I had the ancient privilege, and the misfortune, of attending Catholic school from the 1st through the 9th grade. They taught good penmanship, but they also conditioned us with some pretty convoluted religious ideas, and force-fed us an irrational, and unquestioning subjugation to their own ‘spiritual’ authority. It never did sit well with me, and, consequently, I was in trouble with those same authorities for most of the nine years I spent under their influence. Many years later, wanting our first son to have some religious training, but not Catholic, my wife and I enrolled him in a K thru 6th Protestant school. Like his father before him, he was not particularly compatible with that kind of structure either. You’d think I might have figured that out before the fact. I eventually did, when one day, having felt offended by the Senior Pastor of the church, my son hauled off and punched him in the stomach. I’ve got to applaud him for taking the direct approach in communicating his displeasure. Had I done the same thing early on in my education I might have saved myself the grief of all those succeeding years.
Even as a young boy, back at Sacred Heart grammar school it became quite apparent to me that the primary goal of the institution was simply to scare the hell out of all of us. Doctrine and theology conspired together towards that end, as did the priests and nuns. But it was the air raid drills more than anything else that conditioned us to believe that our days were numbered on this earth, and we goddamned better be good.
It went like this. Once a week, when we least expected it, the principle would sound an alarm, which meant that the Russians were on their way to drop an atomic bomb on our school. And they were probably already overhead. One student had been pre-assigned to quickly get up and close the blinds. Another to cut the lights. Didn’t want the pilot to be able to zero in on our particular classroom, serious threat that my classmates were to the Russians and all. The rest of us cowered under our desks, covered our heads with our arms for protection, and said a silent Act of Contrition so that if we died we’d be ushered directly into heaven. No stopping in Purgatory, no having to defend ourselves at the Gate. The prayer would get us in with full cart blanch. And without having to stand in line for confession.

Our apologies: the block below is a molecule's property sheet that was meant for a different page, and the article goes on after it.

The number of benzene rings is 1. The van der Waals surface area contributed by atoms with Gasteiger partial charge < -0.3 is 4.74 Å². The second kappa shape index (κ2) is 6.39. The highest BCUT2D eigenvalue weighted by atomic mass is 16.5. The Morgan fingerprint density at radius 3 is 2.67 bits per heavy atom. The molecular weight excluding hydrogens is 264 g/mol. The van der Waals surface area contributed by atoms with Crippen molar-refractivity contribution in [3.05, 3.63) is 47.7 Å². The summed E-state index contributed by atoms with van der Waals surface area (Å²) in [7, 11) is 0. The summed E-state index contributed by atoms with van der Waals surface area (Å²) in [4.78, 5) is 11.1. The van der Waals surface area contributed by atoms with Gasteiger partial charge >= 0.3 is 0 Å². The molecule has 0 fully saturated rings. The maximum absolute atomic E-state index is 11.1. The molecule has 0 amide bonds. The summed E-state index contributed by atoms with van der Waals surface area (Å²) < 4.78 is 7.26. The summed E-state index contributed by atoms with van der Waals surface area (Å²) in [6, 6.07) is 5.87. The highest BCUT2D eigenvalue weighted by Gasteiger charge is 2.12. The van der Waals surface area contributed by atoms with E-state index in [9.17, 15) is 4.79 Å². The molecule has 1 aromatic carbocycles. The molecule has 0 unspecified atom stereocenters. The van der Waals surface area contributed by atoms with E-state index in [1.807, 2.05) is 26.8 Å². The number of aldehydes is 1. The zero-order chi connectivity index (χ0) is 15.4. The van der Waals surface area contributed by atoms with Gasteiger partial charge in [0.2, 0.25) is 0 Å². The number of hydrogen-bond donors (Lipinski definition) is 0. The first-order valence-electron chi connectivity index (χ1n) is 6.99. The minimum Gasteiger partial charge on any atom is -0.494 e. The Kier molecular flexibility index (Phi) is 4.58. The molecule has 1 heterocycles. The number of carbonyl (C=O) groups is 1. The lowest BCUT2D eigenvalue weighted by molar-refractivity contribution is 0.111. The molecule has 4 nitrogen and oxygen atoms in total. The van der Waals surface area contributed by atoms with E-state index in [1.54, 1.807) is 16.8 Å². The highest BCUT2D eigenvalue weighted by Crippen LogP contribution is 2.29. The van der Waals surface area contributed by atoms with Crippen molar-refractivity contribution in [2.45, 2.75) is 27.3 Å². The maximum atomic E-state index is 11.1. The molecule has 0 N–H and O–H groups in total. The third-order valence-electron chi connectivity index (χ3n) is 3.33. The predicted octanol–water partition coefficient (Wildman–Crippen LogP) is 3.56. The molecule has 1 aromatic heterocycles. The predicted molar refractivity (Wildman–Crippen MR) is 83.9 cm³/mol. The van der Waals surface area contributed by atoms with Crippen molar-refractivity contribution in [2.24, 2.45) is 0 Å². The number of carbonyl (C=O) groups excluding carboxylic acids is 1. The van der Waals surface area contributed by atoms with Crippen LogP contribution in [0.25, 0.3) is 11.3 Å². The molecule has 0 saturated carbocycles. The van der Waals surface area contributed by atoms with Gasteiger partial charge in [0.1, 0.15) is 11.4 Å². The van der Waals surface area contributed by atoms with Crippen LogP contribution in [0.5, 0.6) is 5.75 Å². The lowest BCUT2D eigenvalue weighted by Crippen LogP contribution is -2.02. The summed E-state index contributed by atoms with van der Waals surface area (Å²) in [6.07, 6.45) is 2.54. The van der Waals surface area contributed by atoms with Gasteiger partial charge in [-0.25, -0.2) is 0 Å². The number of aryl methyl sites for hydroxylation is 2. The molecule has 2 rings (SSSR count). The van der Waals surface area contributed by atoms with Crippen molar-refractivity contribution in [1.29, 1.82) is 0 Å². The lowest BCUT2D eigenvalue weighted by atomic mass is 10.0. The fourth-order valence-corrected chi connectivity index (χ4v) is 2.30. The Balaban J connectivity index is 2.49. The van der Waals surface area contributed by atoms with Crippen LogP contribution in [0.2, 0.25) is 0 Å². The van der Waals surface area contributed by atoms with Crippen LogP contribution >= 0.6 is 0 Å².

I’m not making this up.
I’m not nearly that imaginative.
Anyway, this conditioning pretty much had me believing there was really nothing to live for, or to work towards. If the devil didn’t get me, the Russians would. Consequently I didn’t plan much for the future. Took it day by day. Found my way slowly, through the dark and muddled landscape of adolescence, and on into the 60’s, the Maze of Aquarius. Made my way without a compass or a guide.
Then Viet Nam became that Russian bomber, in the sense that it was now looming off in the distance, the near distance, like that very same atomic threat, targeting (through the draft) the demographic most vulnerable to that insidious hand of fate. What better way to cull the herd of all the independent souls, free thinkers, long hairs, rebels, and kids that didn’t want to, or couldn’t afford to, attend the country club colleges and governmental institutions of ‘higher learning’. Send them off to the jungles of Viet Nam to try and shoot down that Communist plane that was intending to drop that atomic bomb on that little Catholic classroom back in Covina, Calif.
Those that the jungle didn’t kill we could lock up in mental hospitals, VA hospitals and prisons. Or send them out to live under bridges. At least they’d be out of the way, and we could get on with the business of cultivating a population of followers, mass consumers of corporate theology, and satiated appreciators of all that business, and the government, gives us.
Religion keeps us focused on the end times, and the after-life.
Keeps us worshiping Jesus, looking for his impending return to save us from an ever-increasing climate of violence, confusion, social upheaval and unbelief. The government makes us afraid of our own neighbors, afraid of expressing a dissenting perspective, afraid of being cut off from the trough, afraid of the weather, afraid of imminent shortages of every kind. Gas, food, water, glaciers, medication, coca cola. Religion and government have proven to be remarkable partners in this doctrine of fear. As I look around the country today I’d say it’s been a pretty successful game plan.
Just like back at Sacred Heart School.